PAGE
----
By Emil Danielyan
The International Monetary Fund (IMF) has formally approved $540 million in promised loans to Armenia that are designed to help its authorities reduce knock-on effects of the global economic crisis.
In a statement issued at the weekend, the IMF said $237 million of the “stand-by arrangement” will be disbursed immediately while the remainder will come in nine installments “subject to quarterly reviews”
The IMF’s managing director, Dominique Strauss-Kahn, announced the impending release of the emergency loan package last Tuesday immediately after Armenia’s government and Central Bank (CBA) allowed a nearly 20 percent devaluation of the national currency, the dram. The CBA had for months kept the dram’s exchange rate unchanged with heavy dollar injections in the local currency market, a policy increasingly criticized by politicians and economists critical of the Armenian authorities.
The IMF statement confirmed that the dram depreciation was a key condition for the release of its loans repayable in 28 months. It said the authorities also pledged to enhance banking supervision and cut record-high public spending projected for this year.
“The authorities intend to cut back on non-priority spending while providing an increase in social spending of 0.3 percent of GDP, relative to the budget, to protect the poor through well-targeted social safety nets,” revealed the statement.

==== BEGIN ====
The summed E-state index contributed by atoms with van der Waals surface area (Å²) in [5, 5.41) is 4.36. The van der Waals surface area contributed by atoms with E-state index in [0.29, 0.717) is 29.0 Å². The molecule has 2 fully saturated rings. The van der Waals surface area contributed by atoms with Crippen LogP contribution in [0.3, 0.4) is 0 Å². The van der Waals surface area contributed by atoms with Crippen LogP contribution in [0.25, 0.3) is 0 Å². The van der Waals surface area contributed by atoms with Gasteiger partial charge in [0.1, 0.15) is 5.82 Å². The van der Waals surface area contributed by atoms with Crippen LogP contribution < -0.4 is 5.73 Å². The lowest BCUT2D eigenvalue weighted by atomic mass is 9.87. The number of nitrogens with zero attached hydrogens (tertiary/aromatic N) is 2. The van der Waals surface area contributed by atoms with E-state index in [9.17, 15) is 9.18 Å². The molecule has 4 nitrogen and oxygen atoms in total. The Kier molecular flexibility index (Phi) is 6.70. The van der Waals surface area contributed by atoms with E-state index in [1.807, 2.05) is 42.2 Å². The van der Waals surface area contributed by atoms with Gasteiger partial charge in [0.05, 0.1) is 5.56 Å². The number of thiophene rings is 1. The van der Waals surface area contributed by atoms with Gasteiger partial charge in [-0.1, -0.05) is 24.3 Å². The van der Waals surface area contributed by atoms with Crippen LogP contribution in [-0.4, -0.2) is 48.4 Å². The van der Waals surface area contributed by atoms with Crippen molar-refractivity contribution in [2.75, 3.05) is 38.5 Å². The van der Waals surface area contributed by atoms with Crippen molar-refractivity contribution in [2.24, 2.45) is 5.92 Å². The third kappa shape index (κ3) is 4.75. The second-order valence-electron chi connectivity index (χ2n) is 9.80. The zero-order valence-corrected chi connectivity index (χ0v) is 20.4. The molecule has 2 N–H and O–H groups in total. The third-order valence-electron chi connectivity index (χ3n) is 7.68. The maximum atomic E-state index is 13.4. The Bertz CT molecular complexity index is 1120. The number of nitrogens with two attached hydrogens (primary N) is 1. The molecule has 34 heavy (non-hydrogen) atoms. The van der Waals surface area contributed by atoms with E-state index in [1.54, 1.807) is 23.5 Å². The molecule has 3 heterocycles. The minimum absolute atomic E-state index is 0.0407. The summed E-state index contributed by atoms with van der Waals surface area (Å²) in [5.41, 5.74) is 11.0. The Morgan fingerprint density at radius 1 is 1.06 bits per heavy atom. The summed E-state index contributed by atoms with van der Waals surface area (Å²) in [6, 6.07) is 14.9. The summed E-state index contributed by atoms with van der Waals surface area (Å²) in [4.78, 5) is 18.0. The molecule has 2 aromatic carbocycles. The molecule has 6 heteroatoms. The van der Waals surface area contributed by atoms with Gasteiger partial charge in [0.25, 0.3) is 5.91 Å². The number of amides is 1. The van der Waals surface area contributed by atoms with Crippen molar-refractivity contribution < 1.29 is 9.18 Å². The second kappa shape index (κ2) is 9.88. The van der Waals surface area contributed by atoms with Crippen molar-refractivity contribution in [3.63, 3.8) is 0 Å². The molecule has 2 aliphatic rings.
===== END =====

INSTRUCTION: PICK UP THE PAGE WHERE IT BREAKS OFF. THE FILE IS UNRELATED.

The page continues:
The government has yet to announce any downward revisions of Armenia’s 2009 state budget that envisages a 15 percent rise in government expenditures projected to total 945.5 billion drams ($2.6 billion). In order to meet this target, the government needs to increase its tax and other revenues by 21 percent, an objective which looks increasingly unrealistic given the deteriorating economic situation in the country.
In fact, the government’s tax revenues fell by 10.6 percent year on year in January, according the Armenian Ministry of Finance. Proceeds from value-added tax (VAT), the largest source of those revenues, were down by about 13 percent from the January 2008 level.
The worse-than-expected tax collection reflected a 0.7 percent fall in Armenia’s Gross Domestic Product registered in January. The IMF anticipates that the Armenian economy will contract by 1.5 percent in 2009 after more than a decade of robust growth.
“With the adverse global developments, real growth is expected to contract in 2009, reflecting the downturn in Russia and other countries in the region,” the IMF’s deputy managing director Murillo Portugal, said in the statement. Still, he said Armenia’s medium-term economic prospects “remain good.”
Portugal also reaffirmed the IMF support for the Armenian authorities’ strategy of minimizing the fallout from the global economic downturn. “The Fund is confident that the policy package put in place by the authorities is appropriate and strong,” he said.
(Photolur photo: Dominique Strauss-Kahn.)